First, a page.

Four planes and a speeding boat!
08.04.2014 - 09.04.2014 33 °C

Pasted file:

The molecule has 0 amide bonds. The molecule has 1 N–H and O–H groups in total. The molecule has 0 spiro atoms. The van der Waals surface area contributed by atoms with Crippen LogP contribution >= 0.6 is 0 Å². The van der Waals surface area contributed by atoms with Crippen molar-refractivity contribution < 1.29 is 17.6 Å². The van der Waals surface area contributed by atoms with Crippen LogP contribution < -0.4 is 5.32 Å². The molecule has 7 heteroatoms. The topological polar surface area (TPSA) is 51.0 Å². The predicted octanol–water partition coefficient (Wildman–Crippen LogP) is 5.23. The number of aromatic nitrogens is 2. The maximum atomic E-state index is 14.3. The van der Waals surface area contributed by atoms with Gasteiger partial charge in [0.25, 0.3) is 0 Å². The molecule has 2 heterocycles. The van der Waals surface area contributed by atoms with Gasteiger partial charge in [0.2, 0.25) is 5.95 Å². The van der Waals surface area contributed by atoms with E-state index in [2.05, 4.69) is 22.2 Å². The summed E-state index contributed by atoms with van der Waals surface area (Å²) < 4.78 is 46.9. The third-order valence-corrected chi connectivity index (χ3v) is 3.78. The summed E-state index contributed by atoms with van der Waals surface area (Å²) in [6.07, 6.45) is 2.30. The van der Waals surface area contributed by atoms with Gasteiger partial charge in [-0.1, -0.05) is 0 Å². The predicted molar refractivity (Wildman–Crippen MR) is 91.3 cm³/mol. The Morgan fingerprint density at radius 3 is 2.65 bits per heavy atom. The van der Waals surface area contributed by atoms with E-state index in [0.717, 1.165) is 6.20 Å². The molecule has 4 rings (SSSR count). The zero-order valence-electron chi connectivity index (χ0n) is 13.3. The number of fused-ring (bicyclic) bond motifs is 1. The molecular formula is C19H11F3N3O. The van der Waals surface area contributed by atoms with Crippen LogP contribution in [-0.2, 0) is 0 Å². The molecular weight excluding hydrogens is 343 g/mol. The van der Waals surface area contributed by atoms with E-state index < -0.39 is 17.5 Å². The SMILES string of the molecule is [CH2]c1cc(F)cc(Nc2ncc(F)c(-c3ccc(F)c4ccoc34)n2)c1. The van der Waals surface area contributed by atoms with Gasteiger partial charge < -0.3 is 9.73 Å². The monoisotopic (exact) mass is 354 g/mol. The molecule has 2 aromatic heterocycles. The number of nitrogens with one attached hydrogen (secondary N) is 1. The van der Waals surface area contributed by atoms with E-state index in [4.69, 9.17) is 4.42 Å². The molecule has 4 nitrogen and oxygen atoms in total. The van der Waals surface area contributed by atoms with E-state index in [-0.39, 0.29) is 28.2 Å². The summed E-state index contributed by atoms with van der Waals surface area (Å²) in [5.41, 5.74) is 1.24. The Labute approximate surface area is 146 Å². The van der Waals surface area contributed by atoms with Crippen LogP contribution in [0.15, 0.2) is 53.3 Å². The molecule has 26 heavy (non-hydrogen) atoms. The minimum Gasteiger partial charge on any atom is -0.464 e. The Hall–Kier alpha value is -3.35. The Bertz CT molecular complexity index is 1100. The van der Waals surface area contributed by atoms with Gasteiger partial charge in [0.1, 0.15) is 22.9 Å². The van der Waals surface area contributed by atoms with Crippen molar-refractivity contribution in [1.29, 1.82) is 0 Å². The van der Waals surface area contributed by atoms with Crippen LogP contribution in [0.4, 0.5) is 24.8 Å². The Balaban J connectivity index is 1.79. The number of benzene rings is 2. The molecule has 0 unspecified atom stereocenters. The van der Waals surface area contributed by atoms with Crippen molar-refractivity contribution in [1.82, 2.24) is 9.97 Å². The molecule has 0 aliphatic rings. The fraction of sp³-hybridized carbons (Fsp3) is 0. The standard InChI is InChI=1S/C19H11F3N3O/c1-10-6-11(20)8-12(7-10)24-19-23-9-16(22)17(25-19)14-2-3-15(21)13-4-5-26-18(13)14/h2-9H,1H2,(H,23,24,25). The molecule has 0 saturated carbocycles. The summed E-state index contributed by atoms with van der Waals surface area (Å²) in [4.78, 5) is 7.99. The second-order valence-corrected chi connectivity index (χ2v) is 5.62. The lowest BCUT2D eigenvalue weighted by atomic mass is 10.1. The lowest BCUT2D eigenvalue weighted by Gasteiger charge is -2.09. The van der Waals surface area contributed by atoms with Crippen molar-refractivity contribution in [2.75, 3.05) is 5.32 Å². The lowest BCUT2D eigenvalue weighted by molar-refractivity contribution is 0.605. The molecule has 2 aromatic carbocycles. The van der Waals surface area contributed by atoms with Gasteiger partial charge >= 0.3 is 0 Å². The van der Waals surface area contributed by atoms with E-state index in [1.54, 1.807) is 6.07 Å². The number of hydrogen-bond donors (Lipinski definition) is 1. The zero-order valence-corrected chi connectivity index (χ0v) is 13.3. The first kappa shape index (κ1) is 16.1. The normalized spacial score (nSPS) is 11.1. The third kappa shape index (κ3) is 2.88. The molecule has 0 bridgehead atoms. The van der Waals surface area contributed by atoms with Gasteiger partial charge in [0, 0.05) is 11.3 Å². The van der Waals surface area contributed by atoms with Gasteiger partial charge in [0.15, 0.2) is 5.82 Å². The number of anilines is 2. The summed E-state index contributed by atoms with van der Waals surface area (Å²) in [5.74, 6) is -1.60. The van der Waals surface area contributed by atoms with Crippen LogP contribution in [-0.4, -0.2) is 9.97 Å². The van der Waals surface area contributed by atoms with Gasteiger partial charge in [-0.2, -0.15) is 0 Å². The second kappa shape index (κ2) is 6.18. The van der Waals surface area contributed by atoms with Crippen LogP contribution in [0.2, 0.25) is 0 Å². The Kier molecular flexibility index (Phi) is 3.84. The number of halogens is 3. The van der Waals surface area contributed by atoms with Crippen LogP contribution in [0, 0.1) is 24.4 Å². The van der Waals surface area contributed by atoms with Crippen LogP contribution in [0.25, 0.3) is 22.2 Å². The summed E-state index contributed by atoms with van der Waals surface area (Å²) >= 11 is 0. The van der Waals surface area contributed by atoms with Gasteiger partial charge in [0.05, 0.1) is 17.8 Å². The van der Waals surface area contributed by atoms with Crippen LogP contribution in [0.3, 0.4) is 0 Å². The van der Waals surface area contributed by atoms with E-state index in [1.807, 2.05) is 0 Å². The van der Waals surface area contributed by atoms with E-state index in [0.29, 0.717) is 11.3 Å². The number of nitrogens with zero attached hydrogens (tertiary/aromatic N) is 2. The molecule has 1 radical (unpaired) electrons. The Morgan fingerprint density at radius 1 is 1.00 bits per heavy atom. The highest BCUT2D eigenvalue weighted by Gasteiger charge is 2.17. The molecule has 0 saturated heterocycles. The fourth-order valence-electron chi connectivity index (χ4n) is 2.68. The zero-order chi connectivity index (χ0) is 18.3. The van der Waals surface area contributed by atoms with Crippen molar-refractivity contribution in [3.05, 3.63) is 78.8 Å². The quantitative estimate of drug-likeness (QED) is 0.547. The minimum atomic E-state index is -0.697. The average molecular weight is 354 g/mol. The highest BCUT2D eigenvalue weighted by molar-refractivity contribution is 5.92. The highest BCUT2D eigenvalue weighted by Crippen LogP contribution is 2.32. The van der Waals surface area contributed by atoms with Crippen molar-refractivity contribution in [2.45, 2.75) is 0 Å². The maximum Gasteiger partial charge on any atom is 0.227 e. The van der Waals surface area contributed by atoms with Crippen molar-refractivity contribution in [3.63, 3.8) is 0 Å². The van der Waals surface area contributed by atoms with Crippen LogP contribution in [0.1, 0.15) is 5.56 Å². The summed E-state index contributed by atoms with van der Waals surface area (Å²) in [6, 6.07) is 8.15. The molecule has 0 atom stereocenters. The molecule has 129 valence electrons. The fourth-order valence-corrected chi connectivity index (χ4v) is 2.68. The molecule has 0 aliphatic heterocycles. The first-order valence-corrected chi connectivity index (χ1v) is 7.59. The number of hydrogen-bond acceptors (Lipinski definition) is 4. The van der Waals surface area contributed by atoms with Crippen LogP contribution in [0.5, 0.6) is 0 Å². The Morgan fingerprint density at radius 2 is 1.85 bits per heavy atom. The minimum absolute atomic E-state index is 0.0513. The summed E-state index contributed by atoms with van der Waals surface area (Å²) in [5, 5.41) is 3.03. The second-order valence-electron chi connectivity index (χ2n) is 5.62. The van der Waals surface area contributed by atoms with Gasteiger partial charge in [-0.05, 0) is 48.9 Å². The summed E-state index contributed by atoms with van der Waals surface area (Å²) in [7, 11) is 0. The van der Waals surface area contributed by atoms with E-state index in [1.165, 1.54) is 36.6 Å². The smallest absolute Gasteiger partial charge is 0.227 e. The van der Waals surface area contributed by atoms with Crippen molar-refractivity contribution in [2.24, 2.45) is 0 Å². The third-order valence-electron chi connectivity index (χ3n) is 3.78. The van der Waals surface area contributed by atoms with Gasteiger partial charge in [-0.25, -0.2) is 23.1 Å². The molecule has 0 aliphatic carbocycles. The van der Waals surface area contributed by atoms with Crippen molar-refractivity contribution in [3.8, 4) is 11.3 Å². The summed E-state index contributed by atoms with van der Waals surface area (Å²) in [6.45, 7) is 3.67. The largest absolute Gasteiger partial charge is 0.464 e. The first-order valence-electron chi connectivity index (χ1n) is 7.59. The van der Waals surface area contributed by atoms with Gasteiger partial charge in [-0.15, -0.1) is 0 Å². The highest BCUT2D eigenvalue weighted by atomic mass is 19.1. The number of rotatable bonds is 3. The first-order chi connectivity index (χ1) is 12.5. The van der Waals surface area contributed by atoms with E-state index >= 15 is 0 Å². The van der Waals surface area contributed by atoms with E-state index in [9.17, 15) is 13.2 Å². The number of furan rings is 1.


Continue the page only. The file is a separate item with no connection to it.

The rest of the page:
What a journey it has been, this is our fourth flight since leaving Melbourne Tuesday afternoon and it is now four am Thursday morning (home time)! Joseph has been a travelling star, as I expected, but its still a mammoth ask and change in routine for him! We have gotten through by tag teaming, catching a bit of sleep where possible, decent in flight entertainment and plenty of beer and wine to make things fine! All of our transfers have been quick but the last one in Accra was almost too quick! We had a three hour stopover planned which should have been fine in spite of needing to collect our bags and check in but our flight from Dubai was delayed an hour and the bags seemed to take forever. the check in gate was due to shut at 2pm and at 1:45 we were still staring at the same few bags going around the carousel! Thank goodness for the super helpful airport assistant that power walked us through the steps involved! Before getting our bags we had to register our passport details with the visa counter, once we had our bags it was a race out past immigration and customs, as our buddy hastily explained we were transit passengers as we whizzed by, then through some side door that we sweet talked our way passed, out onto the road and back in through the main entrance to the check in counter with six minutes to spare! Getting through immigration without our helper was interesting, we had to convince them that we really had just gotten off a flight and hasn't been visiting Ghana illegally! After all the frantic running around and stress that we would be stuck there for a few days, our flight didn't leave until well after three anyway! Perhaps that's what Hazel meant when she told me about GMT - Ghana Maybe Time!